EdStat: 1,700 Students Begin a Computer-Science Master’s Degree Through Georgia Tech’s Online Program Each Year
Georgia Tech’s online program is the largest computer-science master’s degree program in the United States—and possibly the world.
Who takes online classes? Does online education simply substitute for in-person education or does it serve students who would not otherwise enroll in an educational program?
When college professors ban laptops, students complain about hand cramps and an inability to read their own handwritten notes.
As the use of smart speakers like Google Home and Amazon Echo becomes widespread in homes, some wonder whether voice-activated technology technology could prove useful in the classroom. Michael Horn joins Marty West to discuss how this might work and what the challenges might be.
Simple innovations, like digital lesson plans, can go a long way toward improving teacher effectiveness and student outcomes
A new study examines the effects of an experiment in which some community college students received free computers and others did not by lottery.
In the News: Inside the $28,000-a-year private school where children of tech workers learn to become the next Mark Zuckerberg or Elon Musk
BASIS runs a small handful of private schools in addition to its 25 public charter schools.
The next technology that could disrupt the classroom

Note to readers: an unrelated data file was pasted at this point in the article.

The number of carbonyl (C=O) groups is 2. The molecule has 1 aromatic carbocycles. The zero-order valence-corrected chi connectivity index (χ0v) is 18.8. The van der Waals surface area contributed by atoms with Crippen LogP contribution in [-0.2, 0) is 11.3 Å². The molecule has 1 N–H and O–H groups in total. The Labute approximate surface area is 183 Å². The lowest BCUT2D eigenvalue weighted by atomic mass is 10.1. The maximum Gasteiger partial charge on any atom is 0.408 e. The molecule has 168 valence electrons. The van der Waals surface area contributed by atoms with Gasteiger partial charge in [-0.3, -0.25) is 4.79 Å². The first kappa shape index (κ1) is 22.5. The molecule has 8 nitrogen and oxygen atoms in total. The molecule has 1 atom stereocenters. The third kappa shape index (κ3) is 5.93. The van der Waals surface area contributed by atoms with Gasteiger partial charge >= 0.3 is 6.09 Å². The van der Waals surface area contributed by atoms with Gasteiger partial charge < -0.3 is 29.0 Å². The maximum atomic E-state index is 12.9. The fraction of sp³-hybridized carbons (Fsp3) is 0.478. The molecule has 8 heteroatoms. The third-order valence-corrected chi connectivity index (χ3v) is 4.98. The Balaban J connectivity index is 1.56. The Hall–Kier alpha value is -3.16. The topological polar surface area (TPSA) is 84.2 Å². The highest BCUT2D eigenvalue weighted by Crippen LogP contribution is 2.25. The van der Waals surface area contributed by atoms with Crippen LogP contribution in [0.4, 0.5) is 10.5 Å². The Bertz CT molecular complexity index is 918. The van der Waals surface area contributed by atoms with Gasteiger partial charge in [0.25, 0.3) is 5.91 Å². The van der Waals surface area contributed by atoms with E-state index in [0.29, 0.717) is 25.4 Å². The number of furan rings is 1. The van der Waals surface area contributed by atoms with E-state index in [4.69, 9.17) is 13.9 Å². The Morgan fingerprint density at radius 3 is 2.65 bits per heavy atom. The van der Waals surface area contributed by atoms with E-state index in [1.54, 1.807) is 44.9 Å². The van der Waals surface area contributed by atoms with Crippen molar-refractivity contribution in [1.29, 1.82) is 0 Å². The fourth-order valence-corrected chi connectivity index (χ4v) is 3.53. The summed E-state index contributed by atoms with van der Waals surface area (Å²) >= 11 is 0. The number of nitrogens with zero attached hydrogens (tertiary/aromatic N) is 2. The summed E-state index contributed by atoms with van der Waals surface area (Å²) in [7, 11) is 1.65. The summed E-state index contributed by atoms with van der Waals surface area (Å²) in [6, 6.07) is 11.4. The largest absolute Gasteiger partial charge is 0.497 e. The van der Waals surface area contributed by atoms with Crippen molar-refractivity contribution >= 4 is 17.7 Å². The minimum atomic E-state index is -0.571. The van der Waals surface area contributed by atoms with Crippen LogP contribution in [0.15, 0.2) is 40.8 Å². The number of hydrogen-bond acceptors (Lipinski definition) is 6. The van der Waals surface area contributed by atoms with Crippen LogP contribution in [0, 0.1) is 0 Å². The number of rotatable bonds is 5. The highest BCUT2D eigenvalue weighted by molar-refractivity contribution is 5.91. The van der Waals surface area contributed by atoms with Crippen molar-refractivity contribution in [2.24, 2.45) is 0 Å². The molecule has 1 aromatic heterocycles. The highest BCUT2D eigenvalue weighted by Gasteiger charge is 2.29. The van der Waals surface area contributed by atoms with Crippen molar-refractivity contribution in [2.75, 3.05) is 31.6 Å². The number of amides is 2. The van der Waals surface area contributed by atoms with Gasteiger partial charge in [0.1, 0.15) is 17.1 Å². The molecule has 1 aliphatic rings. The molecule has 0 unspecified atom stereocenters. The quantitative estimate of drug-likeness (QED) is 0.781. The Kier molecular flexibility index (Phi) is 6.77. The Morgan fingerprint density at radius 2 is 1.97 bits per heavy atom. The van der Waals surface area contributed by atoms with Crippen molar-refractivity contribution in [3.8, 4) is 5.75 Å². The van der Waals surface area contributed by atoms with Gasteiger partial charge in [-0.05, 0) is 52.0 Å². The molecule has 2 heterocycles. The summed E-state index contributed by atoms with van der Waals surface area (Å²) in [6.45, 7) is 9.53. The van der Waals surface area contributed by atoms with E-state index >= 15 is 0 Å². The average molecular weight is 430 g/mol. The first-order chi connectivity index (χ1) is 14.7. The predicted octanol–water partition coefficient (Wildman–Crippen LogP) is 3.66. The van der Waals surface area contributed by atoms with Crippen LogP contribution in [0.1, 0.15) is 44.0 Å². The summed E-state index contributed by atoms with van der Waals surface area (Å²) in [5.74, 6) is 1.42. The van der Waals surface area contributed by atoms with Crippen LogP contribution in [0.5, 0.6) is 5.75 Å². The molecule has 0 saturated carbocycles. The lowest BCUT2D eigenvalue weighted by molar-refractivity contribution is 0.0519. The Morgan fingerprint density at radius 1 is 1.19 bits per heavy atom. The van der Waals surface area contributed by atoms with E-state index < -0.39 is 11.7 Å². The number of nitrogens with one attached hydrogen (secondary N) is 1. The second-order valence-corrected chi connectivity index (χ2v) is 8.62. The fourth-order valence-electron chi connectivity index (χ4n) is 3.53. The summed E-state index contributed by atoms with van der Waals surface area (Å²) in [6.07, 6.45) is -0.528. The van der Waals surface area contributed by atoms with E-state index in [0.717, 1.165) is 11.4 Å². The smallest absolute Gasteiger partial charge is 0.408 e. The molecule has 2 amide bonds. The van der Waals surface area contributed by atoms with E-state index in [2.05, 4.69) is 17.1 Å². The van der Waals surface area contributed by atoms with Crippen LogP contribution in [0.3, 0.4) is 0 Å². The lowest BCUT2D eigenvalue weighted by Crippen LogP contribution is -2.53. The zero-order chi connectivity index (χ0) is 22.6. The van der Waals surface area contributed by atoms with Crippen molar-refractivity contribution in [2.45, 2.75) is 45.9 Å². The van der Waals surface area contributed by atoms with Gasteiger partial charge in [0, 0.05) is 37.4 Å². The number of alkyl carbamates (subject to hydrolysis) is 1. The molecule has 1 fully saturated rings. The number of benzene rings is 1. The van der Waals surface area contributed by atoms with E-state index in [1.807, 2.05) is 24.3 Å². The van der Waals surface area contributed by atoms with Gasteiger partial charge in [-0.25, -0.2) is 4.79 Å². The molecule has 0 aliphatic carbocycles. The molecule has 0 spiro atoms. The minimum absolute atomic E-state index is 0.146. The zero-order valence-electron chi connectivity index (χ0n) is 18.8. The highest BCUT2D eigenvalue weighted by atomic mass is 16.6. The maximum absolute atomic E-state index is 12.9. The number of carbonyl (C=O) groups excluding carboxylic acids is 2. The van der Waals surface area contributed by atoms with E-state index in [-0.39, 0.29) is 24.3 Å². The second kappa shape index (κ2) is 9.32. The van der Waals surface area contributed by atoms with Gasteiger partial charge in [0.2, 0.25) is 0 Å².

We must try to set rigorous outcome-based standards for credit-recovery courses with rigorous assessments.
There’s been an infuriating log-jam between those who argue technology is a distraction at best and those who argue it is an extremely positive force.
Personalizing learning will be most powerful when it is coupled with intentional, coherent and rigorous instruction.
A review of studies that measure the causal impact of online courses.
Today’s frenzied enthusiasm for computer-assisted “personalized learning” could lead us to charge into some all-too-predictable pitfalls.
Debating the wisest use of technology in the classroom
As we sober up from the tech-infused party of the past 20 years, we should think about what should come first in our schools: shaping not just our students’ ability to persevere and solve difficult problems but also their character—their empathic connection with others, their capacity to see our shared humanity, and their ability to problem solve with others for a common good.
The emerging generation of educational technology has the power to accelerate learning productivity in ways we can scarcely imagine. If we can ensure that students are connected to it through the help of teachers, a natural balance between online and offline experiences will develop.
Can machine learning unlock the keys to great teaching?
Ten tips for school districts from an industry insider
The New York Times ran an interminable front-page piece on Sunday raising doubts about the ethics and propriety of teachers who promote commercial products.
Step into any college lecture and you’ll find a sea of students with laptops and tablets open, typing as the professor speaks.
The editors of the Economist lay down several key precepts that are very much worth keeping in mind as we move forward.
How classroom computer use affects student learning
For those concerned, I want to offer some words of solace: K–12 public schools are not getting disrupted.
When I observed classrooms and interviewed teachers and administrators, the thing that stood out was high-quality teaching practices, inspired and supported by effective school leadership.
Online courses for college students can improve access, yet they also are challenging, especially for the least well-prepared students.